Recruiting Interview with Fairfield Men’s Lacrosse Head Coach Andy Copelan


As we are all aware by now, lacrosse is no longer just the fastest game on two feet; it is also the fastest growing sport in the US. With that said, it is much more competitive to find a college roster spot than it was in the past, but with the right plan, drive, and determination, the collegiate experience as a lacrosse player is closer than you think.

ConnectLAX has the resources to help players find schools that fit their personality, academic and athletic goals as well as their financial parameters. Players can create a list of target schools for free and coupled with their recruiting profile, can start taking control of their recruiting process with confidence and direction.

With more and more players looking for a limited number of roster spots, coaches are looking for players that can stand out on the field and in the classroom. This means players need to work not only harder, but smarter. Training more outside of practice, not being content with natural ability and striving to reach their full potential as a player all while remaining focused on their academics.

Hard work, strong academic standing, and versatility ultimately are key. Coaches are looking for athletic ability and speed, which comes from personal training when the stadium lights are off, not just playing in another game.

Focus on getting your game in front of the coaches you’re interested in: know where the camps they host are and try to attend as many as you can, make sure your academic and athletic information is well-organized in one place, and be realistic and positive. If you plan ahead and execute properly, your decision will ultimately be one you cherish for a lifetime.

We sat down with Head Coach Andy Copelan of Fairfield University, a team that has year-over-year reeled in some of the most talented players in the country, to get his recruiting advice for West Coast players.

1. What advice do you have for West Coast players interested in Division I schools, which are primarily located on the East Coast?

Be sure to contact coaches with your highlight film, contact information and also be sure to have a list of references. More importantly, have a plan on how you plan to get noticed. Playing Division I is unrealistic without having a plan on how to go about getting in front of a coach.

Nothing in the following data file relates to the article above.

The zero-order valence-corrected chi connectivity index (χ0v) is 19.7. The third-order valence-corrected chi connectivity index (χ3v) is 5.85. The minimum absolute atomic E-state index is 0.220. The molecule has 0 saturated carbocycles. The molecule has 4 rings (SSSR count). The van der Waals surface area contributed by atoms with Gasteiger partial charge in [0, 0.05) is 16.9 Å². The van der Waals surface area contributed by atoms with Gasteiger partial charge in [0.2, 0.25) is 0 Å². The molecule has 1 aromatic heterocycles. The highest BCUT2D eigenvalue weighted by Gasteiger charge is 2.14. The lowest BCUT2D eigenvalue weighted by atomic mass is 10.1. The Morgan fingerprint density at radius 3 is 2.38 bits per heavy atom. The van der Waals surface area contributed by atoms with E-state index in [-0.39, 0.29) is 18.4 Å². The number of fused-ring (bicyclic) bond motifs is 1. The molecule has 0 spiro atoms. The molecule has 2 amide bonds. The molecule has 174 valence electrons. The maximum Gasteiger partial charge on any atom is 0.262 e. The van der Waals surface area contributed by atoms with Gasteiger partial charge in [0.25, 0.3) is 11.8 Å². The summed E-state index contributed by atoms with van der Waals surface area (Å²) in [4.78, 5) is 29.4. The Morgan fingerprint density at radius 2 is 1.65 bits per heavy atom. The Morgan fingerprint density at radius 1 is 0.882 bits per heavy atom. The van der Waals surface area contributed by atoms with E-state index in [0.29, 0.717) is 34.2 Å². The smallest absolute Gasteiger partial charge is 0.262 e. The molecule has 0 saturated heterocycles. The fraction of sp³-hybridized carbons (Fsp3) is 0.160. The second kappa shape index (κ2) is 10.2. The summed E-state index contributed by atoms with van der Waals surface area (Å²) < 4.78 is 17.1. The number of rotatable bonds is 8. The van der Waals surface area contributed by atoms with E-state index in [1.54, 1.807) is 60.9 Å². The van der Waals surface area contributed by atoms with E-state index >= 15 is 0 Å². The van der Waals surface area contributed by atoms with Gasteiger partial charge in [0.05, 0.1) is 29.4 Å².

2. What is the best way for West Coast players to get on your recruiting radar?

Again, have a plan and also be sure to show initiative. One of the best ways to do this is to attend the prospect days (camps) of their school. This will require you to travel, but this way you can guarantee you will be getting in front of that particular coach, most of whose summer schedules are challenging and many times unpredictable. Also have 5-8 schools on your list so you can make your trip worthwhile.

3. What type of players do you primarily look for, a raw athlete or refined lacrosse player?

The first thing we look for is speed and raw athletic ability and after that it really depends position to position. Defense for example, we want someone big, an imposing presence, but then for attack, we look for someone who is quick, unselfish, has good intuition, can play with two hands and puts up points. Something else we look for are players that have a versatile set of skills and aren’t just a “one-trick pony.” This means not relying solely on that one move that works every time, be versatile. Lastly, an important common theme in all our players that is a must are those who are mentally and physically tough. Players that have that “old school” mentality, guys who aren’t afraid to roll up their sleeves and go to work regardless of the circumstances.

4. What areas of player development would you recommend West Coast players focus on to elevate their game?

Something I believe to be true that I first heard from Coach Cottle when I was the assistant at Maryland, was, “if you stay the same, you get worse.” The best thing a West Coast player who is not exposed to a lot of competition can do is become a better student of the game. Watch game film and off-ball movements. It’s easy to follow the ball around, but so much more happens outside of that. Play on teams that have a variety of players from other areas to learn through experience other styles of players. Don’t fall into the “lax-bro” mentality and play only because it’s cool, play because you love the game and challenge yourself, find where the best competition is and play both with and against them.

5. How has the accelerated recruiting landscape impacted your approach to recruiting?

We try and not pass judgment because everyone has their reasons; we just choose not to participate in it. Right now we feel that it’s a buyer’s market for coaches, there are plenty of talented players and right now we would rather take the best 10 than the first 10. We also feel it is also important that players go through the recruiting process, look at schools and make the right decision. helps players maximize their recruiting exposure with mobile recruiting profiles linked to their team roster. Recruits can create their recruiting profile and target list of colleges for free. ConnectLAX team recruiting helps coaches manage and promote their players. Learn more about registering your team at ConnectLAX is a third party recruiting service and not affiliated with or endorsed by Fairfield University.

ConnectLAX is a third party recruiting service and not affiliated with or endorsed by the Fairfield University or Andy Copelan.


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